A car struck a boy riding his bicycle in a neighborhood in Nicholasville. The accident happened Tuesday morning, September 10, 2019, on Miles Road that runs next to Nicholasville City Park. According to police, the boy was attempting to cross the street when the vehicle hit him.
The driver stayed at the scene and was cooperative with police who determined that he wasn’t under the influence of drugs or alcohol. The road was blocked off for hours while an accident reconstruction team processed the scene. Thankfully, the child is expected to survive this terrible crash.
Child Cycling Injuries
It’s one of a parent’s worst fears, their child getting hit by a car. This scene plays out over and over in neighborhoods across the U.S. According to a report from Stanford University Children’s Health, around 100 children are killed each year getting hit by a car while riding a bike, and another 254,000 are injured. However, compared to the amount of injuries, the fatality rate is statistically low, bu, this is no comfort to those who have lost a child to a bicycle accident.
Who’s at Fault?
The answer to this question will determine whether the injured child receives compensation for his or her injuries. In the minutes and hours right after the incident, fault is not important, but eventually the bills will start adding up, and if the child has any permanent disability from the accident, money will be an issue.
The law requires an injured victim to prove negligence by the alleged at-fault driver before compensation is awarded. When a child darts out into the street or rides a bike in front of a car, one might assume that the child is partially or fully at fault. However, the law is not so cut-and-dry. When looking at the actions of the driver, many things will determine if he or she was negligent. The law says that every driver owes a duty to those out on the road to drive in a manner that others can proceed in safety. The law looks at whether the actions of the driver leading up to the incident were what a reasonable driver in the same circumstances would do.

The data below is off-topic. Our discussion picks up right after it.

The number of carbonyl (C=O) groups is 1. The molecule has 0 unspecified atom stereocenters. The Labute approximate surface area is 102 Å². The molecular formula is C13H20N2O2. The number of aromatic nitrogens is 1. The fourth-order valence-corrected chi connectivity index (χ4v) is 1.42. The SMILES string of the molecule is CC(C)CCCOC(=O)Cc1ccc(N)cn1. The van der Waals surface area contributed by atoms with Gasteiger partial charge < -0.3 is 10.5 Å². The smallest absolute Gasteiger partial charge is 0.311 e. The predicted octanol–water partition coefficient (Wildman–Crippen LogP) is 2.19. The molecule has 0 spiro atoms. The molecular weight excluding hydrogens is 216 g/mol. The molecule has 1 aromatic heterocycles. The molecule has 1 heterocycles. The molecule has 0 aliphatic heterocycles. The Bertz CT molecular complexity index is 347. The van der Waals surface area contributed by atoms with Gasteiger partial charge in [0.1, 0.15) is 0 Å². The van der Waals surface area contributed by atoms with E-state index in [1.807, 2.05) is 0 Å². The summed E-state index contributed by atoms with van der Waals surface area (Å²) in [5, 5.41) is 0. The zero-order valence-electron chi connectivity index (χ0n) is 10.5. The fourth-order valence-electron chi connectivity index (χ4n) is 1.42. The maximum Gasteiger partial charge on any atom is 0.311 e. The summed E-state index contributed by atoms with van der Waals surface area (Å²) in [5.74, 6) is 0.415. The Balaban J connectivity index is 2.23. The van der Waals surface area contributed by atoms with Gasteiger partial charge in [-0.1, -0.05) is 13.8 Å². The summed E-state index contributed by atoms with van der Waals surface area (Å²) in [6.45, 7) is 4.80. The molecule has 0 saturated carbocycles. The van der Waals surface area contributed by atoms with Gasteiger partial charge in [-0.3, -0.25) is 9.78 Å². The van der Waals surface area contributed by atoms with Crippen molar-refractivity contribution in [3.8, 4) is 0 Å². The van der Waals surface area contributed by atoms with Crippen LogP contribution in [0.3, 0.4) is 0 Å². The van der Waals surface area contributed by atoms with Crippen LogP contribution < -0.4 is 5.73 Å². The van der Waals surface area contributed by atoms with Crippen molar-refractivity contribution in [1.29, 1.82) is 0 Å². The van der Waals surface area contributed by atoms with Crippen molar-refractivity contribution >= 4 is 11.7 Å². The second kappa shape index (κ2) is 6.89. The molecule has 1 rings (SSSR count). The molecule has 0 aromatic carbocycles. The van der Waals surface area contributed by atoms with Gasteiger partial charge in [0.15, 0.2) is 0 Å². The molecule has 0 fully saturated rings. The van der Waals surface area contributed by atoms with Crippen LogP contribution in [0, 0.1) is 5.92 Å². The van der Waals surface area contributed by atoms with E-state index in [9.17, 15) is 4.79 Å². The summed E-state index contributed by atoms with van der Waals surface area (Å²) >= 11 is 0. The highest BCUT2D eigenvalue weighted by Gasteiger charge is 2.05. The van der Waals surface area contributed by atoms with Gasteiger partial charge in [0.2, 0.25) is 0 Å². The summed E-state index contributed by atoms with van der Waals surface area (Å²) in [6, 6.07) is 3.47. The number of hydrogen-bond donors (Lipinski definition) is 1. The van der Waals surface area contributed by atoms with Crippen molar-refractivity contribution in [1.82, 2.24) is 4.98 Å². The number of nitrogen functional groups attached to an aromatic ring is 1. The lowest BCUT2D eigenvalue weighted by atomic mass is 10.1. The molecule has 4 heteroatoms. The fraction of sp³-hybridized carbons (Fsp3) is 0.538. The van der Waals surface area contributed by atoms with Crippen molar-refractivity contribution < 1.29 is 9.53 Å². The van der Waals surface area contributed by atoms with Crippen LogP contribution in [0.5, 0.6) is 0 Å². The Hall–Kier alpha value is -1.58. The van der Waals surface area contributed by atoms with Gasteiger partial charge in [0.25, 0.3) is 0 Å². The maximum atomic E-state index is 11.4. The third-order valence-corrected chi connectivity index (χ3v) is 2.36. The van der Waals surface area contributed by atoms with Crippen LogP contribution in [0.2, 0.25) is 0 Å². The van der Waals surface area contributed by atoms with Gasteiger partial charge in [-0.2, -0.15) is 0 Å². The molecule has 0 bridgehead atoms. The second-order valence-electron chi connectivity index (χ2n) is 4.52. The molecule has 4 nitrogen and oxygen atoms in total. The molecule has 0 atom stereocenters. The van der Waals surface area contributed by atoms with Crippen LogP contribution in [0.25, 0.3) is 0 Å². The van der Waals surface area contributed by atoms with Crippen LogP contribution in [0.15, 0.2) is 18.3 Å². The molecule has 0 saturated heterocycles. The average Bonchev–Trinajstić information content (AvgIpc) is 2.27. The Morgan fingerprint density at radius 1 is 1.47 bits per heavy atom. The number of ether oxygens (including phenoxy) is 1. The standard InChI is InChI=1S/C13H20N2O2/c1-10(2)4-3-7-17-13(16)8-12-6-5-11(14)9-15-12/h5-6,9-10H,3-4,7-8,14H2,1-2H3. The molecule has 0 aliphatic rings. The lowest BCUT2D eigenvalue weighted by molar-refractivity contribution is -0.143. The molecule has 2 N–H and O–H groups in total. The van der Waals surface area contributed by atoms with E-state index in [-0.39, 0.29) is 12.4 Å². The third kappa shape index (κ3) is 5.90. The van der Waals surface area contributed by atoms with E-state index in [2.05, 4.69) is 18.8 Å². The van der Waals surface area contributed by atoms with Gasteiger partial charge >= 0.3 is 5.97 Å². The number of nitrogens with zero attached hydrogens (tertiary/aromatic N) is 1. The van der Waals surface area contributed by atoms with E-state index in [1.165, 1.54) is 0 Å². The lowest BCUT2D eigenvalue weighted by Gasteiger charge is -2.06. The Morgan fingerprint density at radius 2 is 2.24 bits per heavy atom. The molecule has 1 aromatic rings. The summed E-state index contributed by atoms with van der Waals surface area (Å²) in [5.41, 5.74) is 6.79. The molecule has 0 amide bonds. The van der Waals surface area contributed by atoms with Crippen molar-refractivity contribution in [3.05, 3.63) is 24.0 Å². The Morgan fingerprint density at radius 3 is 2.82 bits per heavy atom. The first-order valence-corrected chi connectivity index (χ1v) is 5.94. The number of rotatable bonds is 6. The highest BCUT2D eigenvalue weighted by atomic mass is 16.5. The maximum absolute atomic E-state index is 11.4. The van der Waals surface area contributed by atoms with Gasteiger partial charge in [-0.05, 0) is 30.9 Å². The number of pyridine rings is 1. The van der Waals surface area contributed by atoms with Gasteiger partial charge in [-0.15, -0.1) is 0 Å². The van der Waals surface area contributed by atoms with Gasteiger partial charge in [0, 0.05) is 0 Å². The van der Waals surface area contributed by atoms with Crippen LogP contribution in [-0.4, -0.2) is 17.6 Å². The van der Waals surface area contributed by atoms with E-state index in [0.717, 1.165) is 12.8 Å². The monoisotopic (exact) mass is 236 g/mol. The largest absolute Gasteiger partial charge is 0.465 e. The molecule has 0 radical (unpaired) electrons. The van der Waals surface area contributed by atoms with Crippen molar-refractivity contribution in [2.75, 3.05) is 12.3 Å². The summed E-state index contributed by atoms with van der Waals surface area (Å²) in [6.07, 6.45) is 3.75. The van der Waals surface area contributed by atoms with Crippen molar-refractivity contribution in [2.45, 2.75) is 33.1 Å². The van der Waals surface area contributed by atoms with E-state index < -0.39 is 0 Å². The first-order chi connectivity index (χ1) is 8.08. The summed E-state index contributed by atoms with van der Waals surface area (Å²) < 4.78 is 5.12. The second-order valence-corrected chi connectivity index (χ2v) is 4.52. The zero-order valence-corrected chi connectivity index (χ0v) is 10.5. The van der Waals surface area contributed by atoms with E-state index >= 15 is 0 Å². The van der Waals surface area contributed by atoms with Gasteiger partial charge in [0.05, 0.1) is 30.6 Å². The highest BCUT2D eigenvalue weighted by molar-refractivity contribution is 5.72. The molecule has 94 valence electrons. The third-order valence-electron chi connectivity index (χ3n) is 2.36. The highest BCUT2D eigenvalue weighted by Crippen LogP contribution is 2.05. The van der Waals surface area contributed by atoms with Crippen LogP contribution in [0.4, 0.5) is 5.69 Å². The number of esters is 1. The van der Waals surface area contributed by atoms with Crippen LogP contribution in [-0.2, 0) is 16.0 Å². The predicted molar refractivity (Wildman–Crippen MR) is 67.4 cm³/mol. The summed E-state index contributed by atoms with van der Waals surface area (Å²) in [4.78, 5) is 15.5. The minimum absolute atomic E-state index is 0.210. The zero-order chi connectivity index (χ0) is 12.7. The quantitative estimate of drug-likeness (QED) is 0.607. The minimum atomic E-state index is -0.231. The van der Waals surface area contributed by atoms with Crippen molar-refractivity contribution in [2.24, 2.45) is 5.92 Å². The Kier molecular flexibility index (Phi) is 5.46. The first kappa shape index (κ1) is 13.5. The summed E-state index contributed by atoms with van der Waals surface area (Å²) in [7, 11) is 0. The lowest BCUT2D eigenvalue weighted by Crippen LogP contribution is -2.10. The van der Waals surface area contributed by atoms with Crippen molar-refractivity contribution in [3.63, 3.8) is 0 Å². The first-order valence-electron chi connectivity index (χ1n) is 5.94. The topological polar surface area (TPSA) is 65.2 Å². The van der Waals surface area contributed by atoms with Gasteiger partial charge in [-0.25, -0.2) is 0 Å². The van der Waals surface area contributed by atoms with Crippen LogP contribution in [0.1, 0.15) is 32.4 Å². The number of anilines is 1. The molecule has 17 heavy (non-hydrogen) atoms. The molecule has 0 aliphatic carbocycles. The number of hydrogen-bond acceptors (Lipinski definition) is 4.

Several factors will go into determining if the actions were reasonable:
- Speed of the driver,
- Road/weather condition,
- Area of town (neighborhood or rural highway),
- Parks/schools nearby (show if children are likely to be present),
- Any factors that would put a driver on notice to slow down and use due caution.
If the accident happened near a park, school or neighborhood where kids typically play, then some of the burden will shift to the driver to show that due caution was being used. If not, then negligence could be found by the driver even if the child rode out in front of the car.
In the example crash above, news reports state the the child was not wearing a helmet. In Kentucky, a helmet is required for all cyclists and scooter riders under the age of 12 when riding on the streets or sidewalks. Many times, parents of a child who was injured while not wearing a helmet will feel that since the child wasn’t wearing one, injuries are their fault.
While this is a natural feeling, it’s not the law. In Kentucky, if a person gets injured in a car accident, the fact that he or she was violating the law can’t be used to automatically infer negligence on that person. The jury can look at the actions of the person and certainly find negligence, but the violation of the law alone isn’t enough.
Do I Need an Attorney?
Accident victims often wonder if they need an attorney, and the answer is almost always yes. Insurers will often attempt to blame victims for their injuries.
The attorneys at Kaufman and Stigger, PLLC, have that knowledge and a combined 100 years’ experience in helping clients get the results they deserve. To discuss your case, call Kaufman & Stigger, PLLC today.